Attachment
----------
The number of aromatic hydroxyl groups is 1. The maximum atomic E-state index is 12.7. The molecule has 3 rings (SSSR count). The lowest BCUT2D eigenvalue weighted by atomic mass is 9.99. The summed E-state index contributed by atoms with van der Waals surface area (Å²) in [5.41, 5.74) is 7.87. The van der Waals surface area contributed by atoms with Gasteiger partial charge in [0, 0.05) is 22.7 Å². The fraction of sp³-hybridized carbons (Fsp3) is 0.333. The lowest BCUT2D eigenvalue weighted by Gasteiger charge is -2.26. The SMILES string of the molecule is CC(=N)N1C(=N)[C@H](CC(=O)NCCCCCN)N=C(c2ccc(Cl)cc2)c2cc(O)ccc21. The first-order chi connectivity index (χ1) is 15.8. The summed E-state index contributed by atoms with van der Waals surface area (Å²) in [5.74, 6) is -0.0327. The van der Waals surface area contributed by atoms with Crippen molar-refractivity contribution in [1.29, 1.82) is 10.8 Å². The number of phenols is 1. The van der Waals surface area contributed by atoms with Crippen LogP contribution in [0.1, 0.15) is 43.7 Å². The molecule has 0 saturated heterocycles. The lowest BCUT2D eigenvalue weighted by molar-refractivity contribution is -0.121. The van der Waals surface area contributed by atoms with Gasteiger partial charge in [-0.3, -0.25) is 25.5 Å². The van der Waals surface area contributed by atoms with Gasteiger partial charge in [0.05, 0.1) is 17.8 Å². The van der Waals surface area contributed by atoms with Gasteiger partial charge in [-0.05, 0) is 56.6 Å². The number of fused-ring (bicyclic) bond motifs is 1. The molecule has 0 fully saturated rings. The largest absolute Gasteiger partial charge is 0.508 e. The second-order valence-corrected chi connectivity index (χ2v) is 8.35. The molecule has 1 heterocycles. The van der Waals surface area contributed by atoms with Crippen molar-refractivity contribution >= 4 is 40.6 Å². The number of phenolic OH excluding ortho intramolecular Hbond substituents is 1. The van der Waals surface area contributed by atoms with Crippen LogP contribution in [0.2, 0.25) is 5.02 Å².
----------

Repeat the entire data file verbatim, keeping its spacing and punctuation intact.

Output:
The number of aromatic hydroxyl groups is 1. The maximum atomic E-state index is 12.7. The molecule has 3 rings (SSSR count). The lowest BCUT2D eigenvalue weighted by atomic mass is 9.99. The summed E-state index contributed by atoms with van der Waals surface area (Å²) in [5.41, 5.74) is 7.87. The van der Waals surface area contributed by atoms with Gasteiger partial charge in [0, 0.05) is 22.7 Å². The fraction of sp³-hybridized carbons (Fsp3) is 0.333. The lowest BCUT2D eigenvalue weighted by Gasteiger charge is -2.26. The SMILES string of the molecule is CC(=N)N1C(=N)[C@H](CC(=O)NCCCCCN)N=C(c2ccc(Cl)cc2)c2cc(O)ccc21. The first-order chi connectivity index (χ1) is 15.8. The summed E-state index contributed by atoms with van der Waals surface area (Å²) in [5.74, 6) is -0.0327. The van der Waals surface area contributed by atoms with Crippen molar-refractivity contribution in [1.29, 1.82) is 10.8 Å². The number of phenols is 1. The van der Waals surface area contributed by atoms with Crippen LogP contribution in [0.1, 0.15) is 43.7 Å². The molecule has 0 saturated heterocycles. The lowest BCUT2D eigenvalue weighted by molar-refractivity contribution is -0.121. The van der Waals surface area contributed by atoms with Gasteiger partial charge in [-0.3, -0.25) is 25.5 Å². The van der Waals surface area contributed by atoms with Gasteiger partial charge in [0.05, 0.1) is 17.8 Å². The van der Waals surface area contributed by atoms with Gasteiger partial charge in [-0.05, 0) is 56.6 Å². The number of fused-ring (bicyclic) bond motifs is 1. The molecule has 0 fully saturated rings. The largest absolute Gasteiger partial charge is 0.508 e. The second-order valence-corrected chi connectivity index (χ2v) is 8.35. The molecule has 1 heterocycles. The van der Waals surface area contributed by atoms with Crippen molar-refractivity contribution >= 4 is 40.6 Å². The number of phenolic OH excluding ortho intramolecular Hbond substituents is 1. The van der Waals surface area contributed by atoms with Crippen LogP contribution in [0.2, 0.25) is 5.02 Å².